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Creating a Legacy Product Name

Today’s Tip

Best Practice: Legacy product names are often are tied to a founder, geographic area or a product.

American Creates a Geographic Legacy

American Creates a Geographic Legacy

Today’s Article:  Creating a Legacy Product Name

Legacy product names are often are tied to a founder, geographic area or a product. The product brand is tied to the legacy name and adds value to the product.

Pros: Makes a strong connection with the founder, geographic area or a product.

Cons: Product name is tied to the reputation of the person. If the person’s reputation becomes a  problem, the company has a problem. (Examples: Tiger Woods or Lance Armstrong).

Geographic product name may limit it to a specific area or many times it becomes popular to use the same geographic area name in multiple types of competing products. With a lot of businesses and products with a similar name, it is harder to stand out and be unique.


Geographic Legacy: Arizona Beverages (beverages), Cape Cod Chips (snack foods), Cascadian Farm (organic food products), Dixie Crystals (sugar), Florida’s Natural (juices), Hawaiian Tropic (suntan products), Irish Spring (soap), Maple Grove Farms of Vermont (maple related products), Mt Oliver (pickles/relishes), Near East (boxed grain foods), Old El Paso (Mexican foods), Smithfield (packaged meats), Southern Biscuits (mixes), Synders of Hanover (snack foods),  Texas Pete (hot sauces), Tropicana (juices), or Turkey Hill (dairy/drinks).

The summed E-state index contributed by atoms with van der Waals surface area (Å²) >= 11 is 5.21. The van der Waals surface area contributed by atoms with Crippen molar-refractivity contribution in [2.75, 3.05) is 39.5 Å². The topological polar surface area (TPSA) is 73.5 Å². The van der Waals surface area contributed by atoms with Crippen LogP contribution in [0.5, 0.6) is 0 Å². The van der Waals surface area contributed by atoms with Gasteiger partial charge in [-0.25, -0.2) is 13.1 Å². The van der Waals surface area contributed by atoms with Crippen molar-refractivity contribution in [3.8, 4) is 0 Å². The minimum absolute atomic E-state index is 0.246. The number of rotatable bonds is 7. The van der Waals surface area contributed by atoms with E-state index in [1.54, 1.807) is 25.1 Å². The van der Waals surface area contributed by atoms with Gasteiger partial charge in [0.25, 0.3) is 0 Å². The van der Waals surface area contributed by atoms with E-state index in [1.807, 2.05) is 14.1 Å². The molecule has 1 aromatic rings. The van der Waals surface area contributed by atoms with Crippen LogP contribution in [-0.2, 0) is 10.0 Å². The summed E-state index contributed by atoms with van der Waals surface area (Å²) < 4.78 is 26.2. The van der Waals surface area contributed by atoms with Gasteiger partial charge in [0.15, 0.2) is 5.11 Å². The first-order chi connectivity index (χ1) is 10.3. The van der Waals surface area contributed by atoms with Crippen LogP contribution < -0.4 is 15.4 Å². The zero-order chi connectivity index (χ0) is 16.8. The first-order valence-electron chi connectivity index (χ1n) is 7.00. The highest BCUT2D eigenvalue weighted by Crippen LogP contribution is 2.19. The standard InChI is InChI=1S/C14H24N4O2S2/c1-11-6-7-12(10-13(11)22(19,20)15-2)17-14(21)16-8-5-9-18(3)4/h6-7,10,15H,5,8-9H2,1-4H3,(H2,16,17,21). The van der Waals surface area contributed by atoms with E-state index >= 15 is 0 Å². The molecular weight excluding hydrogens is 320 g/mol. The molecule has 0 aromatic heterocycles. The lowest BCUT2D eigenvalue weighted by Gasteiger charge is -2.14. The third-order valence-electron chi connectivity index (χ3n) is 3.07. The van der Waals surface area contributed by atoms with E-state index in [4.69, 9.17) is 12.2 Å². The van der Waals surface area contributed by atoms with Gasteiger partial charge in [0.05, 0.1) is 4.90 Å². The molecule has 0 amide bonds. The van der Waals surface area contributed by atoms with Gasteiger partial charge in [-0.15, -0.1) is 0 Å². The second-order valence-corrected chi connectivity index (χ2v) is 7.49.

Founders Legacy:  Annies ( food products), Biltmore Estate (wine/foods/accessories),  Campbell’s (Soups), Del Monte (fruit), Emerils (restaurants/food products), George Foreman (grill), Gallo Family (wines), Gerber (baby Food),  Hershey’s (chocolate), Jimmy Deans (sausage), Kellogg’s (cereals), Kraft (cheese), L.L. Bean (outdoor gear and accessories), Lay’s (snack foods), Martha Stewart Living (home products) , Mrs. Fields (cookies), Nabisco (crackers), Newman’s Own (food products), Ralph Lauren (clothes), Smucker’s (james & jellies), Tropicana (juices), Wolfgang Puck (restaurants/food products) or Vicks (cold products)

Brand Product Name Filter
The brand product name filter below will help you objectively evaluate how available and good a name is.

Number System: 0-poor, 1-fair, 2-good, 3-excellent.
___ Easy to Say and Pronounce
___ Easy to Remember
___ Easy to Spell
___ Name is Web-Ready: Exact Match Domain Name with no hyphen (Domain Search)
___ Trademark is Available (Trademark Search)
___ Available in Your State (Online check with your State Department of Incorporation)
___ Social Media Identity Availability (Example Facebook (B2C), LinkedIn (B2B), etc.)
___ Stands out from the Competition in a Favorable Way
___ Has no Negative Meanings (Example: when translated to a foreign market’s language)
___ Name Allows You to Add New Services or Products in the Future
___ Number of Points


Action Step: Make a list of words to create a product name tied to a founder, geographic area or a product. Take the list of words and start combining them until you come up with 1-3 that you like. Next go to the product name filter above to evaluate them.


Note: If you are having trouble coming up with a name that you like and is rated high by the brand filter, it may be time to look for an outside source to help you i.e. Ask the Expert.

Recommendation: In a branding process, it is important to look at name possibilities in different product name categories: Literal,  Attribute, Initials/Numbers, Word Combination, New Invented, Related, Alliteration or Rhyme and Inquiring. This helps you expand the way you look at your product, to find the best name to connect with your target market, that stands out from the competition and reflects your brand position.

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   Additional Resources

    Return to Product Naming    Return to Brand Library      Return to Brand Yourself



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